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MUSICIANS OF THE WORLD: ATAHUALPA YUPANQUI

Updated on September 12, 2012

Among the massive production of artists and singers, only very few- in my opinion -will stand out through time not only because of their talent but because of their integrity, simplicity, morality, modesty and idealism. One such singer, a descendant of the Incas race was Atahualpa Yupanqui. I have had the honour to meet him personally ,in Greece, many years ago when I was very young.

As years went by and life's continuous struggle sidetracked me, Atahualpa, as well as some other of my favourite artists, poets and musicians were locked in the drawer of my memories and forgotten. Work, money, household, family and a lot of TV and Internet to relax and entertain my tired brain and body . And then, one day, Atahualpa appeared to me in a dream, riding his horse and saying : go out and spread my word.

This is a lie, of course, I wish this had happened, it was on you tube that I saw him again, on interviews that he had given on various TV channels. Then, all of a sudden I remembered my youth, my idealism, my music, my poetry.

ATAHUALPA: A MAN BORN TO BE A POET

Atahualpa was first a poet and then a musician. The way he speaks is pure and absolute poetry. It seems to me that he only had to put music to his ordinary speech in order to create his songs. As words come out of his mouth, vivid pictures of the Argentinian pampa pass in front of your eyes: hard-working, hospitable villagers, dark-skinned gauchos, the dry and arid earth, his beloved countryside. From these vivid pictures, like crystal clear water streaming out of a fountain, some long- forgotten values arise: respect for the poor, for one's land, love of the earth, and, on top of all dignity. Dignity is the word for him. Dignity in spite of all.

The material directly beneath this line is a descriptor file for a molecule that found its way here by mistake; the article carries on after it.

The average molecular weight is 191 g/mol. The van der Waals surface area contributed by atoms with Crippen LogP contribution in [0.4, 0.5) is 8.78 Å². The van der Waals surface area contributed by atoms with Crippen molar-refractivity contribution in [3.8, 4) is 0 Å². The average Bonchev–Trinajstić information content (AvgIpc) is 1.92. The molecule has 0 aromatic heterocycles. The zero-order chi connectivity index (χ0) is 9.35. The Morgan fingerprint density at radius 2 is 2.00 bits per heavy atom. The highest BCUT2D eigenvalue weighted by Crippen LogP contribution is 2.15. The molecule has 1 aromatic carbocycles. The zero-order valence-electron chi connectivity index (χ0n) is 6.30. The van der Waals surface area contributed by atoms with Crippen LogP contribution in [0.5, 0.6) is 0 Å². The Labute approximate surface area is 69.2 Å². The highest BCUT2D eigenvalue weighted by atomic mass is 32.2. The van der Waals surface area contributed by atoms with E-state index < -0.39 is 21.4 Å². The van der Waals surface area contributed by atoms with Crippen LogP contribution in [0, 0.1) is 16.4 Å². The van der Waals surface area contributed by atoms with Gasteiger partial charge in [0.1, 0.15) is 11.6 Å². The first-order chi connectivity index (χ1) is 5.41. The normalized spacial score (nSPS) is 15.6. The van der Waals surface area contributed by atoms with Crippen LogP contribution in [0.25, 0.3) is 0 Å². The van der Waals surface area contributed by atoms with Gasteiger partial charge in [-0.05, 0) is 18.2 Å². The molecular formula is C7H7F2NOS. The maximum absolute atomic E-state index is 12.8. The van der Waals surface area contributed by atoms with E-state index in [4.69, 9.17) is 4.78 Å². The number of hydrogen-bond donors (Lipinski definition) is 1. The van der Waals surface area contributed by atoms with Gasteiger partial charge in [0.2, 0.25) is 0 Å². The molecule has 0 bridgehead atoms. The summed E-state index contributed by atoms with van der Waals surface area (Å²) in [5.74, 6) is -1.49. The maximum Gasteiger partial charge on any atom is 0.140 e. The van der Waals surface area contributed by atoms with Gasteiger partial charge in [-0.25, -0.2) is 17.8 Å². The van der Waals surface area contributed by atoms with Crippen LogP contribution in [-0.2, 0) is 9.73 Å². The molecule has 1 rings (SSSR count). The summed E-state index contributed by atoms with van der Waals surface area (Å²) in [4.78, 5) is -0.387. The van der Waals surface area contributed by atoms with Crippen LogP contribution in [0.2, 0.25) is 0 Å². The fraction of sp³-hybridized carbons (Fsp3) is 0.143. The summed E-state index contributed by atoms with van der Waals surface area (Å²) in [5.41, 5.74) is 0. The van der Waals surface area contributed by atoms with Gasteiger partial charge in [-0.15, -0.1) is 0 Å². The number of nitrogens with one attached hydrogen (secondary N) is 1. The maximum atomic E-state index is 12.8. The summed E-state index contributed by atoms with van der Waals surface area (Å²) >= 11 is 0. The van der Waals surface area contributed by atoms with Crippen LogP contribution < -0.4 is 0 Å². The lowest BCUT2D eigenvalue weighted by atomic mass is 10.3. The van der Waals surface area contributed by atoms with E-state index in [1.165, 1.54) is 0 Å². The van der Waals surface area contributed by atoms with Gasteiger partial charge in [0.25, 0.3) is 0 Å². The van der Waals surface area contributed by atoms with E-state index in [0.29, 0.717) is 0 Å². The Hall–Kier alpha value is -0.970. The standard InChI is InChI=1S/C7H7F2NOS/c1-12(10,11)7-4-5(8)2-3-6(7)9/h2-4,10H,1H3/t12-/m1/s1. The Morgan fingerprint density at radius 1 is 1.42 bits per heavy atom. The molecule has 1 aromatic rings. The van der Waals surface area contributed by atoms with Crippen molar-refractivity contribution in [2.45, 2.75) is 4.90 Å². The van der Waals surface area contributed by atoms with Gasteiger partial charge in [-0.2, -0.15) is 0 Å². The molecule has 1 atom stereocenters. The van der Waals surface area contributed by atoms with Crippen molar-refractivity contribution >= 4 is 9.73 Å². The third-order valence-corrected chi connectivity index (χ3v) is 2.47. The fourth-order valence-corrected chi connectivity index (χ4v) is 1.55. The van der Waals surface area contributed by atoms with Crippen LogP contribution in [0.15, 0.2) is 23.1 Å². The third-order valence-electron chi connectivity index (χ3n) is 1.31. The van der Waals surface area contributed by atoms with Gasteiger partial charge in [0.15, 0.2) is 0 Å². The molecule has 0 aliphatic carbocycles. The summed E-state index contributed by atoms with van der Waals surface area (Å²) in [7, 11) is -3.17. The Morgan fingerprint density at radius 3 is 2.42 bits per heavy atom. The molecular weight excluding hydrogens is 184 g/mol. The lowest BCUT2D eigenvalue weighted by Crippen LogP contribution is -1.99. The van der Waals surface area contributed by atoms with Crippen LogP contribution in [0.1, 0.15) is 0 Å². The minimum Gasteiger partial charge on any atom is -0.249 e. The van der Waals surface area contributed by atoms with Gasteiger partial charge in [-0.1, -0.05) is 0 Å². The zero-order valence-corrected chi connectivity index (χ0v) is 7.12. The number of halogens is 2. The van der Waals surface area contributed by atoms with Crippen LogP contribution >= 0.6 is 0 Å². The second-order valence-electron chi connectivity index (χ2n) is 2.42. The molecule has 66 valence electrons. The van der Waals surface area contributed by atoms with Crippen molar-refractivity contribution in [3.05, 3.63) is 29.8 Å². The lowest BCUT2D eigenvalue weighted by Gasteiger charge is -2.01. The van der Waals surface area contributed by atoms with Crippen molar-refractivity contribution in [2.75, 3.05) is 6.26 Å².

LOS EJES DE MI CARRETA (THE AXES OF MY CART)

HIS BIOGRAPHY IN WIKIPEDIA

Atahualpa Yupanqui (31 January 1908 - 23 May 1992) was an Argentine singer, songwriter, guitarist, and writer. He is considered the most important Argentine folk musician of the 20th century.

Yupanqui was born as Héctor Roberto Chavero Aramburo in Pergamino (Buenos Aires Province), in the Argentine pampas. His father was Argentine, descended from indigenous people, while his mother was born in the Basque country. In a bow to two legendary Incan kings, he adopted the stage name Atahualpa Yupanqui, which became famous the world over.

In his early years, Yupanqui travelled extensively through the northwest of Argentina and the Altiplano studying the indigenous culture. He also became radicalized and joined the Communist Party of Argentina. In 1931, he took part in the failed uprising of the Kennedy brothers in order to press the government de facto of Uriburu and to give air to the democratic radical project anti fascist in support to Hipólito Yrigoyen and was forced to seek refuge in Uruguay. He returned to Argentina in 1934.

In 1935, Yupanqui paid his first visit to Buenos Aires; his compositions were growing in popularity, and he was invited to perform on the radio. Shortly thereafter, he made the acquaintance of pianist Antonieta Paula Pepin Fitzpatrick, nicknamed "Nenette", who became his lifelong companion and musical collaborator under the pseudonym "Pablo Del Cerro".